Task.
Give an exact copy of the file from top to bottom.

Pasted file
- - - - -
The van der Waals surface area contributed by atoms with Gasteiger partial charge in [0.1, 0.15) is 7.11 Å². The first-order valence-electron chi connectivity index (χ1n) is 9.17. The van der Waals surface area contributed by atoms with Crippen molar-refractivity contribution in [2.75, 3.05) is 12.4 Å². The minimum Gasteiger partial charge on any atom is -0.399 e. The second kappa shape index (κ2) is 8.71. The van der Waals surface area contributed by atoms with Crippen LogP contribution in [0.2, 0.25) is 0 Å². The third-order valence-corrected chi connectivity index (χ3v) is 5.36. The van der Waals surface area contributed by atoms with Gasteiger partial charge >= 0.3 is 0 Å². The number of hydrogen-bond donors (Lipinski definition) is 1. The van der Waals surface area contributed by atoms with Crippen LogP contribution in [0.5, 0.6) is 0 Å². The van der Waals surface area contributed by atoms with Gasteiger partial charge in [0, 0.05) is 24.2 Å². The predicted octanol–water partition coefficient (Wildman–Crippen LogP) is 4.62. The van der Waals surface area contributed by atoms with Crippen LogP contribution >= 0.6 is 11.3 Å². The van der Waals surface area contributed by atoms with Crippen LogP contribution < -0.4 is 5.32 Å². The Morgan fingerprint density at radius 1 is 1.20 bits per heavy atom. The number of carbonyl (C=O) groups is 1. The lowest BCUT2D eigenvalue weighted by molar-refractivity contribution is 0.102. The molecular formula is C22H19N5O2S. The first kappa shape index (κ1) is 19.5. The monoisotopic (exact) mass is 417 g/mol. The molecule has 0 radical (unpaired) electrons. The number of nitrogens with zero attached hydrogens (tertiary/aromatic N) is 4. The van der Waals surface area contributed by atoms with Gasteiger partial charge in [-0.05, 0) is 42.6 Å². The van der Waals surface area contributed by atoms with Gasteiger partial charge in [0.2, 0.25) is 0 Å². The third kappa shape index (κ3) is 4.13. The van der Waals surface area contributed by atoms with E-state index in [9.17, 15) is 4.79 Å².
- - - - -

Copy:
The van der Waals surface area contributed by atoms with Gasteiger partial charge in [0.1, 0.15) is 7.11 Å². The first-order valence-electron chi connectivity index (χ1n) is 9.17. The van der Waals surface area contributed by atoms with Crippen molar-refractivity contribution in [2.75, 3.05) is 12.4 Å². The minimum Gasteiger partial charge on any atom is -0.399 e. The second kappa shape index (κ2) is 8.71. The van der Waals surface area contributed by atoms with Crippen LogP contribution in [0.2, 0.25) is 0 Å². The third-order valence-corrected chi connectivity index (χ3v) is 5.36. The van der Waals surface area contributed by atoms with Gasteiger partial charge >= 0.3 is 0 Å². The number of hydrogen-bond donors (Lipinski definition) is 1. The van der Waals surface area contributed by atoms with Crippen LogP contribution in [0.5, 0.6) is 0 Å². The van der Waals surface area contributed by atoms with Gasteiger partial charge in [0, 0.05) is 24.2 Å². The predicted octanol–water partition coefficient (Wildman–Crippen LogP) is 4.62. The van der Waals surface area contributed by atoms with Crippen LogP contribution >= 0.6 is 11.3 Å². The van der Waals surface area contributed by atoms with Crippen LogP contribution < -0.4 is 5.32 Å². The Morgan fingerprint density at radius 1 is 1.20 bits per heavy atom. The number of carbonyl (C=O) groups is 1. The lowest BCUT2D eigenvalue weighted by molar-refractivity contribution is 0.102. The molecular formula is C22H19N5O2S. The first kappa shape index (κ1) is 19.5. The monoisotopic (exact) mass is 417 g/mol. The molecule has 0 radical (unpaired) electrons. The number of nitrogens with zero attached hydrogens (tertiary/aromatic N) is 4. The van der Waals surface area contributed by atoms with Gasteiger partial charge in [-0.05, 0) is 42.6 Å². The van der Waals surface area contributed by atoms with Gasteiger partial charge in [0.2, 0.25) is 0 Å². The third kappa shape index (κ3) is 4.13. The van der Waals surface area contributed by atoms with E-state index in [9.17, 15) is 4.79 Å².